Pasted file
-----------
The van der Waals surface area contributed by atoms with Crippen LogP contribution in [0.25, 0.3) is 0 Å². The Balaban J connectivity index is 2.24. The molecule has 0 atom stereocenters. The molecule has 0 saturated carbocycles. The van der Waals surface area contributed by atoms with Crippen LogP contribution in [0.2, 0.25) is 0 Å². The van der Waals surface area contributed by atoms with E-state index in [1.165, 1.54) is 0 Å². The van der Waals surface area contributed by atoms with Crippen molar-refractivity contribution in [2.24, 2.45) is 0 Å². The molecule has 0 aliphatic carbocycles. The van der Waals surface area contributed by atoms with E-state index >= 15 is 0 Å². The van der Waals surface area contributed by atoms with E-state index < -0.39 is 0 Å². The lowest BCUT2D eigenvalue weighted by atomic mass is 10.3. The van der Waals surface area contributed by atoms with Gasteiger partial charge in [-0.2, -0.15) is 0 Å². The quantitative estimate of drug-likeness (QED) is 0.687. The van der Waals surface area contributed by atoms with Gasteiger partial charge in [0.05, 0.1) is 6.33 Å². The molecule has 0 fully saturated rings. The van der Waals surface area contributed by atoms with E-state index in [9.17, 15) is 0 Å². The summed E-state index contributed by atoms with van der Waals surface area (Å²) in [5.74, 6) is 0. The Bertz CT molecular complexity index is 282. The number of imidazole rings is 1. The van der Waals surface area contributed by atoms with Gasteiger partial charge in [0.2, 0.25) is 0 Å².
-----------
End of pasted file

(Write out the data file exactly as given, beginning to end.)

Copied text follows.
The van der Waals surface area contributed by atoms with Crippen LogP contribution in [0.25, 0.3) is 0 Å². The Balaban J connectivity index is 2.24. The molecule has 0 atom stereocenters. The molecule has 0 saturated carbocycles. The van der Waals surface area contributed by atoms with Crippen LogP contribution in [0.2, 0.25) is 0 Å². The van der Waals surface area contributed by atoms with E-state index in [1.165, 1.54) is 0 Å². The van der Waals surface area contributed by atoms with Crippen molar-refractivity contribution in [2.24, 2.45) is 0 Å². The molecule has 0 aliphatic carbocycles. The van der Waals surface area contributed by atoms with E-state index >= 15 is 0 Å². The van der Waals surface area contributed by atoms with E-state index < -0.39 is 0 Å². The lowest BCUT2D eigenvalue weighted by atomic mass is 10.3. The van der Waals surface area contributed by atoms with Gasteiger partial charge in [-0.2, -0.15) is 0 Å². The quantitative estimate of drug-likeness (QED) is 0.687. The van der Waals surface area contributed by atoms with Gasteiger partial charge in [0.05, 0.1) is 6.33 Å². The molecule has 0 fully saturated rings. The van der Waals surface area contributed by atoms with E-state index in [9.17, 15) is 0 Å². The summed E-state index contributed by atoms with van der Waals surface area (Å²) in [5.74, 6) is 0. The Bertz CT molecular complexity index is 282. The number of imidazole rings is 1. The van der Waals surface area contributed by atoms with Gasteiger partial charge in [0.2, 0.25) is 0 Å².